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In Search of Quality: Justifying your Investments in Quality & Testing

Posted on: 12 September '10

In Search of Quality
September 2010 Blog#2


Business and IT Leaders, faced with goals to reduce costs and increase profits need to figure out how to measure business value; return on investment, ROI, for the delivery of software products in support of the business goals.

A couple of decades ago technology investments were classified as “cost of doing business”, a cost center/centric view. In today’s world, the new paradigm is a 180 degree turn-around from the previous. Technology is a profit center; adding business value through the delivery of software and software products to the market place. It is indeed an integral part of a company’s competitive advantage and differentiator. Naturally, the standard measurements that are in place to gauge profit center performance now applies to the delivery of the technology, or in our case software products/applications.

Investments in technology require the establishment of sufficient business rationale in order to determine the value that this investment is going to bring to the business and thus justify required expenditures and resource allocations. Call it a business case, business justification; we anchor our business technology investments to meet the business goals/objectives. Communicating how quality objectives (see blog #1) are in direct support of the business and are validated through testing is the message you need to articulate. These goals can be qualified and/or quantified, but regardless, we need to identify the value and benefits the investments have contributed to the business.

If you have not produced a business rationale justifying the investment in quality, (test process improvements, test/requirements management tools, and test automation tools) you are falling short on your responsibility to document the business value of testing. Do not get bogged down by the financial calculations, seek out guidance from your finance department as they really can help technology professionals in this area. Instead concentrate on the information you need to validate/substantiate your business case.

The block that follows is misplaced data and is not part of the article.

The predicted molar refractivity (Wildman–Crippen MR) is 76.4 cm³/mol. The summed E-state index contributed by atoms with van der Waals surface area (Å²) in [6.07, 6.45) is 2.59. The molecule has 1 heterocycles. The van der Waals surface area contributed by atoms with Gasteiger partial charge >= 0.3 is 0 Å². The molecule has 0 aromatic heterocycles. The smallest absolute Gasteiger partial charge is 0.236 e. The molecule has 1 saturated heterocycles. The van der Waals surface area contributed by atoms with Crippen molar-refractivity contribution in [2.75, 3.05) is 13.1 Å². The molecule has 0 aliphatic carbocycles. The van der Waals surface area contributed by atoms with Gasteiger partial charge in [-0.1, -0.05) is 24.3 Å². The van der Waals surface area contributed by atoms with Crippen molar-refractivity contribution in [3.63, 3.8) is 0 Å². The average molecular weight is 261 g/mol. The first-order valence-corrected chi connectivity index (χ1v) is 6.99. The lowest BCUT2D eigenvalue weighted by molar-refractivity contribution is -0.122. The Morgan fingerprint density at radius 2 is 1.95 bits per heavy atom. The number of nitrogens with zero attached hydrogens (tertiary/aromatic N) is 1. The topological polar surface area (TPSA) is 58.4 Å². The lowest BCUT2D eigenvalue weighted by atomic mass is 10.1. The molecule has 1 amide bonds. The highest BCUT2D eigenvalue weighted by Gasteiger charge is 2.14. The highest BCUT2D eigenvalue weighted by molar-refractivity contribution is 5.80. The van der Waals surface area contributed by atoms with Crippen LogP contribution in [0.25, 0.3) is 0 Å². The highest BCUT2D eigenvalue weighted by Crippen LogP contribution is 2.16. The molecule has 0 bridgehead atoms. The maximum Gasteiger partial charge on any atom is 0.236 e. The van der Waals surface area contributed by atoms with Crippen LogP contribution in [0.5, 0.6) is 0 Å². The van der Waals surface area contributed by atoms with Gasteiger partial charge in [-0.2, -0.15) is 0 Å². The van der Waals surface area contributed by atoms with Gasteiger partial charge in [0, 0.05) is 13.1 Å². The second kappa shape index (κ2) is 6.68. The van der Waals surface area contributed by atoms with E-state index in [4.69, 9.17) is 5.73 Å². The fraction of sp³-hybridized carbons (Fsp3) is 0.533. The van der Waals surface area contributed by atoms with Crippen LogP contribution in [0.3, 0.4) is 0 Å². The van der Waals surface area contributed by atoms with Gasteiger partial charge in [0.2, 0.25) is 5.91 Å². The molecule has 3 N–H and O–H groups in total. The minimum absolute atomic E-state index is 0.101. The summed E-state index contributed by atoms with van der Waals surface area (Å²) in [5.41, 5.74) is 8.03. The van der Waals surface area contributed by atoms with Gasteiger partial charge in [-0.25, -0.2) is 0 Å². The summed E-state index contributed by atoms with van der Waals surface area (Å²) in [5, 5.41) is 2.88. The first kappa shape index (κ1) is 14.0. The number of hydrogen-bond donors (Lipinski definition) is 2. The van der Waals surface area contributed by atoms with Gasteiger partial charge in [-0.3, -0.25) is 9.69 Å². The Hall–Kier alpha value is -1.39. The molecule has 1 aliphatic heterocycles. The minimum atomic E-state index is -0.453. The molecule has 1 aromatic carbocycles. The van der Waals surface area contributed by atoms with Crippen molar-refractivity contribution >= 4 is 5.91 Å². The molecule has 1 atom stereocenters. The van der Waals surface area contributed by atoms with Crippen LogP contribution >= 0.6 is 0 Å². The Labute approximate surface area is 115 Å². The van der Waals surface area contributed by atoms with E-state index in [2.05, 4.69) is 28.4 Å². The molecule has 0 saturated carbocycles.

Some general guidelines to follow:

 Understand the business rationale, quality goals, & success criteria – discuss this with stakeholders such as marketing and finance to ensure full understanding
 Know what you want from this initiative and how it will contribute to fulfilling your success criteria
 Quantify as many of your objectives/goals as possible – reach out to people in your finance department for financial data and for a better understanding of financial benefits
 Identify all the processes in support of the goals and business rational
 Set thresholds and targets
 Numbers can say whatever you want; don’t use ROI calculations to confirm a bad investment

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  • Preston

    Nice writeup, Paul. Quality is expensive and it is indeed difficult to quantitatively justify investment in quality, especially when we fail to convince stakeholders that ‘bad quality’ is even more expensive.

    – Preston from Software Testing Fundamentals

  • Paul Fratellone

    Thanks for taking the time to read and comment. it is appreciated!
    The way a real estate agent talks location, location, location, for this instance we need to say get the data, the data, the data. Let the facts help us build the business case.